Theatre in Europe has been challenged to approach and engage ever-broader parts of society in the last decades. The old aspiration that theatre is for all should finally be made true – and theatre organisations are to be responsible for it in exchange for the public funding they receive.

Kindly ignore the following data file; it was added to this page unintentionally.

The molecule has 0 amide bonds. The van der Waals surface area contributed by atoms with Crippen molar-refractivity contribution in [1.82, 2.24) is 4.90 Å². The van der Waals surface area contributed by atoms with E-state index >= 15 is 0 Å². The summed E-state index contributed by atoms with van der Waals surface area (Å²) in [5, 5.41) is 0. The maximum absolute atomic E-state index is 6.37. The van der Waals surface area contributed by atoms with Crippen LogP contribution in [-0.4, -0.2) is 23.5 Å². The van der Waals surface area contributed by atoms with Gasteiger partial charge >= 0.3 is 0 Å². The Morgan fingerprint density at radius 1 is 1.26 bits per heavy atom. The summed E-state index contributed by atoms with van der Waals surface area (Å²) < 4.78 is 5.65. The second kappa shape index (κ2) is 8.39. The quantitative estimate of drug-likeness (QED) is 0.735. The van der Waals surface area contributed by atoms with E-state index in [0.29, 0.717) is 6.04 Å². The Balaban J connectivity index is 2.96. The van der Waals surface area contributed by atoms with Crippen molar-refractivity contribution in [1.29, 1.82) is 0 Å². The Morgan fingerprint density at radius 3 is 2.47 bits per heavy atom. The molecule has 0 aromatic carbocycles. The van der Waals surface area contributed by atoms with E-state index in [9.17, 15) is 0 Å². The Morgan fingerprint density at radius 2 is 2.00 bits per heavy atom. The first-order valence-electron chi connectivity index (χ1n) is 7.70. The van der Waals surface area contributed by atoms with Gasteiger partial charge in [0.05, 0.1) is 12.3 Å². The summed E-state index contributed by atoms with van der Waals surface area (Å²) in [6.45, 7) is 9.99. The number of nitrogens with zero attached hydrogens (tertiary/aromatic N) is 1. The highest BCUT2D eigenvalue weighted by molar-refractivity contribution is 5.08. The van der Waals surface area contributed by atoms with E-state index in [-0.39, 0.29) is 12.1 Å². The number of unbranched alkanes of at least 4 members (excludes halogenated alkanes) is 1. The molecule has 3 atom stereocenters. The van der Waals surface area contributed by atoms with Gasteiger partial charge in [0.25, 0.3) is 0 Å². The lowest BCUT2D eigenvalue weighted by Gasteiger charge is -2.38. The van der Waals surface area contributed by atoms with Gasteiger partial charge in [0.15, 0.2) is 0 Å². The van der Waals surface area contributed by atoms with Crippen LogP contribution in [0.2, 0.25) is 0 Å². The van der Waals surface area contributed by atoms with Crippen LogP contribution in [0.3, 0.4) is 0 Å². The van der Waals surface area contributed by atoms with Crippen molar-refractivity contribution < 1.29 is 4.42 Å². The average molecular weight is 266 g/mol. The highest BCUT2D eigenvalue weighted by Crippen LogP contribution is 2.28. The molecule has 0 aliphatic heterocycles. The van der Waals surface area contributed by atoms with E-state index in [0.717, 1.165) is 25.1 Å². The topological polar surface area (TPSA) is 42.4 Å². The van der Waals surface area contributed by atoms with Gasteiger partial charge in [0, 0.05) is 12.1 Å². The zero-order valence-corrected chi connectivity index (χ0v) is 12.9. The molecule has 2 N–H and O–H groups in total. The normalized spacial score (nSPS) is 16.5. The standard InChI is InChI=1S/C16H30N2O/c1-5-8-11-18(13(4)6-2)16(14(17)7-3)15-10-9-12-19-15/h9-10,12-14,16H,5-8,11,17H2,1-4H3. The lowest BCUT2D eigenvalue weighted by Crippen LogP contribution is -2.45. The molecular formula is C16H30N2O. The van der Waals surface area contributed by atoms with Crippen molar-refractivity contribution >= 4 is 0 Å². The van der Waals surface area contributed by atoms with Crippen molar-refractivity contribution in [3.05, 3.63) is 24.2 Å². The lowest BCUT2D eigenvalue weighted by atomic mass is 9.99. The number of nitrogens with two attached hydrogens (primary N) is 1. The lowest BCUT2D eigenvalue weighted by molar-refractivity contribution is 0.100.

This book presents evidence from extensive research on the relationship between theatres in different European countries and their existing and potential audiences, collected in the project Theatron. Which audiences select which type of theatre is shown to be the result of interplay between audience preferences, theatre aesthetics and content. As an orientation for theatre practitioners, strategies and measures to enlarge the reach of theatre are evaluated. Also, a toolkit of research instruments and criteria for their implementation is provided, enabling theatres to assess the success of their strategies in audience development. Finally, the implications of a continuous enlargement of the nature of theatre as an artistic practice and as an organisation are reflected, reasserting the need both for venturing into liquid spaces of innovation and for sustaining spaces of persistence.